Book from Blog Posts

If you have been maintaining a weblog for any length of time, the idea that all that good work can be converted into a book will grow like a dawning light. The principles of the process seem straightforward enough. You have written reams of material, enough to fill a book. You have written on a variety of topics related to a central subject, which can be divided into reasonably coherent chapters. So what are the pitfalls?

The first one is the nature of the post itself. It is designed to be short: 400-500 words max. In book terms, that is a little more than a page. So while you may have 300 posts, jumping to a new topic every page makes for a bumpy book-reading experience. You in effect are adopting an epistolary style, hoping every “letter” is really interesting.

A book’s rhythm tends to work in longer sweeps. If you peruse any nonfiction book, you’ll notice that chapters are usually broken down into sections, which run roughly 3-5 pages long. To redesign your posts to fit such a pattern, you’d have to link 3-4 posts into one continuous narrative. Moreover, you’d have to do that 100 times.

That leads to a second problem: redundancy. When you are writing a single post, you need to introduce a topic each time. Otherwise, the reader wouldn’t know the context in which the subject is being raised. So, for instance, if you have a book on housing, you want to clump related data from American tech-driven cities vs. rust-belt cities, coastal vs. heartland cities, and international trends as well. When you shove them all together, how many times will you be repeating the same basic premise to lead off and end the topic? You may find, after culling almost all of that material, each post is only 300 words long.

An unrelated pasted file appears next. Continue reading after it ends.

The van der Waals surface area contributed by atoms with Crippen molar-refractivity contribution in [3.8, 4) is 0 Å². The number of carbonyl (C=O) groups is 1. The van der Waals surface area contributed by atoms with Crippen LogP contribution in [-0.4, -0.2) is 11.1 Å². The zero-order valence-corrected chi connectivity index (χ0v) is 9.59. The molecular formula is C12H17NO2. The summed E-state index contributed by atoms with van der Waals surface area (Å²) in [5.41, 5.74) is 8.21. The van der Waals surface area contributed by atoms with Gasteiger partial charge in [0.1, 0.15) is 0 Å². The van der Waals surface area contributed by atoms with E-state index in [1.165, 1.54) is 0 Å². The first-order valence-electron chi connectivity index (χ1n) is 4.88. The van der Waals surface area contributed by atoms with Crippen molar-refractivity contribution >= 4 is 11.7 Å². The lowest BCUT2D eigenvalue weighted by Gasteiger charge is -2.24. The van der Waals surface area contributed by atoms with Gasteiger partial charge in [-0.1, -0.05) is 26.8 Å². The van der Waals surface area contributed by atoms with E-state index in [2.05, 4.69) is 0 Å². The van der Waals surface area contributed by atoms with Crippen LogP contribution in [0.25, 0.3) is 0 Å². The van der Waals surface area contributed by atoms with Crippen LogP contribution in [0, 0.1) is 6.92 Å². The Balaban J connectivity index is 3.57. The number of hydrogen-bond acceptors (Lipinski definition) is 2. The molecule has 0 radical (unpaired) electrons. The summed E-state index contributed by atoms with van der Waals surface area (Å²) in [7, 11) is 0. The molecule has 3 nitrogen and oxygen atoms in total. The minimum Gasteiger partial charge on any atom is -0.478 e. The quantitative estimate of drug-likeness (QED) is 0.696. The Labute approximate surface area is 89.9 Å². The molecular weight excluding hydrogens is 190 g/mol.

Related to this issue is: discipline. A post is an informal vehicle. What makes most good blogs successful is the narrative voice. The spontaneous nature of this sort of writing can lead easily to versions of soapbox oratory. Such hectoring is fine in a short format, even enjoyable. But that’s because, as a reader, you know it won’t go on for long. Now let’s aggregate those appeals 300 times. How much of that stuff can you stand, even as a writer? With a book you have to maintain an even keel, because it doesn’t take that much for a boy to cry wolf.

Exercise: One way to avoid weaving together topics is to design the book as a collection of tips, e.g., 201 Ways to Solve a Housing Crisis. That way the posts can stay in the same format they were written. You will still, however, face the problems of repetition and shrillness of advocacy. And you have to ask yourself: is a tip book what I really wanted to write?

“Nature is ever at work building and pulling down, creating and destroying, keeping everything whirling and flowing, allowing no rest but in rhythmical motion, chasing everything in endless song out of one beautiful form into another.”
— John Muir

Copyright @ 2017, John Paine

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